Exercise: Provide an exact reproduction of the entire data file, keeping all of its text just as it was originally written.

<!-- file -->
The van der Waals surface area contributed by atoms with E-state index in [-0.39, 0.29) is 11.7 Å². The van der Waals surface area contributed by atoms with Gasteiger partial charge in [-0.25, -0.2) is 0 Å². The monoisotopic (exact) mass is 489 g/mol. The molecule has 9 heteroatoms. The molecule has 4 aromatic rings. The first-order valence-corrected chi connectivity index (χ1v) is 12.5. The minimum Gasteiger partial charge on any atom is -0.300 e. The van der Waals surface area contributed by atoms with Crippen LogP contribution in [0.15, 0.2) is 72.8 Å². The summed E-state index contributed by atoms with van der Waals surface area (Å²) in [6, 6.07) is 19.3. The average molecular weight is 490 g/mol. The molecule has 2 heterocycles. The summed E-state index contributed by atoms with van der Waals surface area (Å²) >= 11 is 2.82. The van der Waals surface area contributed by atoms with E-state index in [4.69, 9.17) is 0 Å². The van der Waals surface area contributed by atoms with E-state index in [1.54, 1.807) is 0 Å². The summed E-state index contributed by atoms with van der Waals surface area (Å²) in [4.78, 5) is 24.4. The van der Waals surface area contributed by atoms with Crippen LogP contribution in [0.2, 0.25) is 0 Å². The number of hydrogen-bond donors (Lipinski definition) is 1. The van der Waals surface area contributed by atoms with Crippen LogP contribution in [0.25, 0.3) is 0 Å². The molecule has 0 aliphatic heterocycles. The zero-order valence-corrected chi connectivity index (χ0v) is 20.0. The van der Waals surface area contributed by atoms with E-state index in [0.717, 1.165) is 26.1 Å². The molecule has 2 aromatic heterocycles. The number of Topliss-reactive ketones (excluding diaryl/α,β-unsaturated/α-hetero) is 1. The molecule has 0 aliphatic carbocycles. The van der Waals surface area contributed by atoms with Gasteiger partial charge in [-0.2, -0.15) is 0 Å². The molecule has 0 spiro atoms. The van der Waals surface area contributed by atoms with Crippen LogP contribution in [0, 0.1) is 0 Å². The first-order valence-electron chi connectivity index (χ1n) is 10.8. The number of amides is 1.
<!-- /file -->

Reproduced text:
The van der Waals surface area contributed by atoms with E-state index in [-0.39, 0.29) is 11.7 Å². The van der Waals surface area contributed by atoms with Gasteiger partial charge in [-0.25, -0.2) is 0 Å². The monoisotopic (exact) mass is 489 g/mol. The molecule has 9 heteroatoms. The molecule has 4 aromatic rings. The first-order valence-corrected chi connectivity index (χ1v) is 12.5. The minimum Gasteiger partial charge on any atom is -0.300 e. The van der Waals surface area contributed by atoms with Crippen LogP contribution in [0.15, 0.2) is 72.8 Å². The summed E-state index contributed by atoms with van der Waals surface area (Å²) in [6, 6.07) is 19.3. The average molecular weight is 490 g/mol. The molecule has 2 heterocycles. The summed E-state index contributed by atoms with van der Waals surface area (Å²) >= 11 is 2.82. The van der Waals surface area contributed by atoms with E-state index in [4.69, 9.17) is 0 Å². The van der Waals surface area contributed by atoms with E-state index in [1.54, 1.807) is 0 Å². The summed E-state index contributed by atoms with van der Waals surface area (Å²) in [4.78, 5) is 24.4. The van der Waals surface area contributed by atoms with Crippen LogP contribution in [0.2, 0.25) is 0 Å². The number of hydrogen-bond donors (Lipinski definition) is 1. The van der Waals surface area contributed by atoms with Crippen LogP contribution in [0.25, 0.3) is 0 Å². The molecule has 0 aliphatic heterocycles. The zero-order valence-corrected chi connectivity index (χ0v) is 20.0. The van der Waals surface area contributed by atoms with E-state index in [0.717, 1.165) is 26.1 Å². The molecule has 2 aromatic heterocycles. The number of Topliss-reactive ketones (excluding diaryl/α,β-unsaturated/α-hetero) is 1. The molecule has 0 aliphatic carbocycles. The van der Waals surface area contributed by atoms with Gasteiger partial charge in [-0.2, -0.15) is 0 Å². The molecule has 0 spiro atoms. The van der Waals surface area contributed by atoms with Crippen LogP contribution in [0, 0.1) is 0 Å². The first-order valence-electron chi connectivity index (χ1n) is 10.8. The number of amides is 1.